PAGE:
Family of slain Muslims calls Chapel Hill shooting 'absolutely… domestic terrorism'
The families of the three Muslims murdered in North Carolina are sharing the young victims’ stories with the world. But they're also calling attention to discrepancies in coverage when Muslims are the victims of terrorism, rather than the perpetrators.
Linda Sarsour, a family spokeswoman and executive director of the Arab American Association of New York, spoke to RT’s Ben Swann about the tragic events on Monday when Deah Shaddy Barakat, 23; his wife, Yusor Mohammad Abu-Salha, 21; and her sister, Razan Mohammad Abu-Salha, 19, were gunned down in their Chapel Hill home.
46-year-old Craig Stephen Hicks turned himself in late Tuesday night and was arrested on suspicion of three counts of first-degree murder. Hicks lived next door to the family, in a condominium complex a few miles east of the University of North Carolina’s flagship campus.
“The family is absolutely convinced that this is a hate crime, based on conversations that the father had with his daughter about a very hateful neighbor,” Sarsour said. “She told her father, ‘I know that he hates me for who I am and what I’m wearing.’”
The FBI has opened a preliminary inquiry into whether or not any federal laws were broken related to the case, Reuters reported. Those laws could include civil rights violations or the committing of a hate crime.
“[Hicks] used to see them walking into the apartment complex and have his hand on a very visible gun in a holster,” she added. “And that plus very interesting social media posts, seems he’s a very extremist anti-theist, so he’s very anti- any religion or anti-religious people.”
Hicks is a self-described atheist who regularly posted content critical of religion on his Facebook account.
The father of the two women killed, psychiatrist Dr. Mohammad Abu-Salha, told the Raleigh News & Observer that one of his daughters had told the family a week ago that she had a “hateful neighbor.”
Hicks' wife Karen denies her husband was motivated by Islamophobia, but rather by an ongoing parking dispute at the condominium complex.
“I can say with my absolute belief that this incident had nothing to do with religion or victims’ faith, but was, in fact, related to the long-standing parking disputes that my husband had with the neighbors, our neighbors of various religions, races and creeds,” she told reporters Wednesday.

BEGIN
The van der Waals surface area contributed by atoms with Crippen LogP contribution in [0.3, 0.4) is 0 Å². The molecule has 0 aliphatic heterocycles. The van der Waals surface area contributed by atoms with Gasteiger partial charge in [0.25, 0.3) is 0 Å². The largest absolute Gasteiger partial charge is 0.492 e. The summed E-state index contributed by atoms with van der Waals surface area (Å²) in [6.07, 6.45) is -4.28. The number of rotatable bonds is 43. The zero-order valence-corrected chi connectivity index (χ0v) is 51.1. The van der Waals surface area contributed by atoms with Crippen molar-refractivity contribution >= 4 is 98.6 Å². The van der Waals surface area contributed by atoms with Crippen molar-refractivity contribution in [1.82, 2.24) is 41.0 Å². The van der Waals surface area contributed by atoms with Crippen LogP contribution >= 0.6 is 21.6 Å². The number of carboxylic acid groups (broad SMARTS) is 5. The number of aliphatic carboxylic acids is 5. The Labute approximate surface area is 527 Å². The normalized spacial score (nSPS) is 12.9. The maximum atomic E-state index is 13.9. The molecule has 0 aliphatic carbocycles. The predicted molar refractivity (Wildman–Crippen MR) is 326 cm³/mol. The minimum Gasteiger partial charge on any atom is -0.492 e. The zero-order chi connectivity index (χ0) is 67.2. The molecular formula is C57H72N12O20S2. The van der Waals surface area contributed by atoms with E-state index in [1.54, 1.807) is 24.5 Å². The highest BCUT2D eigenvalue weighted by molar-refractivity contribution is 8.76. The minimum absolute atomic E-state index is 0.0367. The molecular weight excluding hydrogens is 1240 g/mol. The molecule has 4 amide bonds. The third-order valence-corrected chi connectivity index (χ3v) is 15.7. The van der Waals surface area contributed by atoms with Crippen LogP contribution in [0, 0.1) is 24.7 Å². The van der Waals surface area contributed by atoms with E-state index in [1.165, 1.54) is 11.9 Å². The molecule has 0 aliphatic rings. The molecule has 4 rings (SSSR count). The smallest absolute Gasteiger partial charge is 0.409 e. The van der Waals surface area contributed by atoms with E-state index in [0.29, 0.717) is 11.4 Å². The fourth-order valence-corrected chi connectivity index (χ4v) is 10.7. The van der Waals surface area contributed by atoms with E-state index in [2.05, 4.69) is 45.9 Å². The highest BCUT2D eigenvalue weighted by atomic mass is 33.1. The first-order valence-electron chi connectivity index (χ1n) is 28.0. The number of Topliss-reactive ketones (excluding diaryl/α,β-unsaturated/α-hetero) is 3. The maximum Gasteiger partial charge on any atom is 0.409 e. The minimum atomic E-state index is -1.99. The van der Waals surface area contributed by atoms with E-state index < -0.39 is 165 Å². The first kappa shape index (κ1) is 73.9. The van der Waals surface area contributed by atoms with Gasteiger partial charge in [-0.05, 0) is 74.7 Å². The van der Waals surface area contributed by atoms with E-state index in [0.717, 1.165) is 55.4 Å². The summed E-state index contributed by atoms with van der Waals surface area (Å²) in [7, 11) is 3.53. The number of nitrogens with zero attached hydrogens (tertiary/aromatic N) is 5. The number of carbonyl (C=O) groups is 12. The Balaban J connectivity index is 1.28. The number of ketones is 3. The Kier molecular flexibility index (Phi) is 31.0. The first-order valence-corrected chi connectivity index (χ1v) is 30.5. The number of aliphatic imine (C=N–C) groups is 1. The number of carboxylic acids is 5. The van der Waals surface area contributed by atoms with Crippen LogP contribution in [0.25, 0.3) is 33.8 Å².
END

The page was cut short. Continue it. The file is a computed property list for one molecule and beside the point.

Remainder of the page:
— Ιman | ايمان (@ImaniAmrani) February 11, 2015
But Dr. Abu-Salha said that the fact that his relatives were shot in the head “execution style” showed the shooter had an underlying animosity towards his daughters and son-in-law based on their religion and culture.
Sarsour said it was offensive for Hicks to brush aside the underlying hatred her husband harbored towards his victims.
“It’s actually quite offensive when you’re telling families that their three children were murdered ‒ execution style ‒ pronounced dead at the scene over a parking space. You have to have a lot of hate in your heart for you to be able to murder young students in the way that they were murdered,” she told RT.
Sarsour then criticized the media for its lack of coverage of the shootings until an outcry took place on social media – featuring #MuslimLivesMatter and #ChapelHillShooting – focused their attention on the crime.
“If the perpetrator was Muslim, we would be having non-stop coverage of his religion, who he’s affiliated with, where did he work, who did he speak to, and there really hasn’t been that much focus,” she said.
— Omar Ghraieb (@Omar_Gaza) February 13, 2015
“I’m happy that the focus now has been on these three lives, on their beautiful lives -- full lives that they’ve lived, on their families,” the spokeswoman added. “And that’s the story you want to tell because these were Americans. But not only were they Americans, they were extraordinary Americans who gave back to their community, were successful students -- and that’s how their families want them to be remembered.”
The families of the three victims have received an outpouring of support from around the country and the world, not just with people sending condolences, but also with people offering to set up donation pages to helping Syrian refugees ‒ a cause very dear to Barakat.
But despite the silver lining that the support has revealed, the family still believes that Hicks’ actions were “absolutely an act of terrorism.”
“Terrorism is a crime that has political or religious motivations behind it. This guy was an anti-theist. If you look at some of his social media posts, he was anti-religion and anti-religious people,” Sarsour said. “These young women were wearing headscarves; they were identifiably Muslim. And we should be calling domestic terrorism, regardless of who the perpetrator is or who the victims are. And in this case, this is absolutely to me a domestic terrorism case."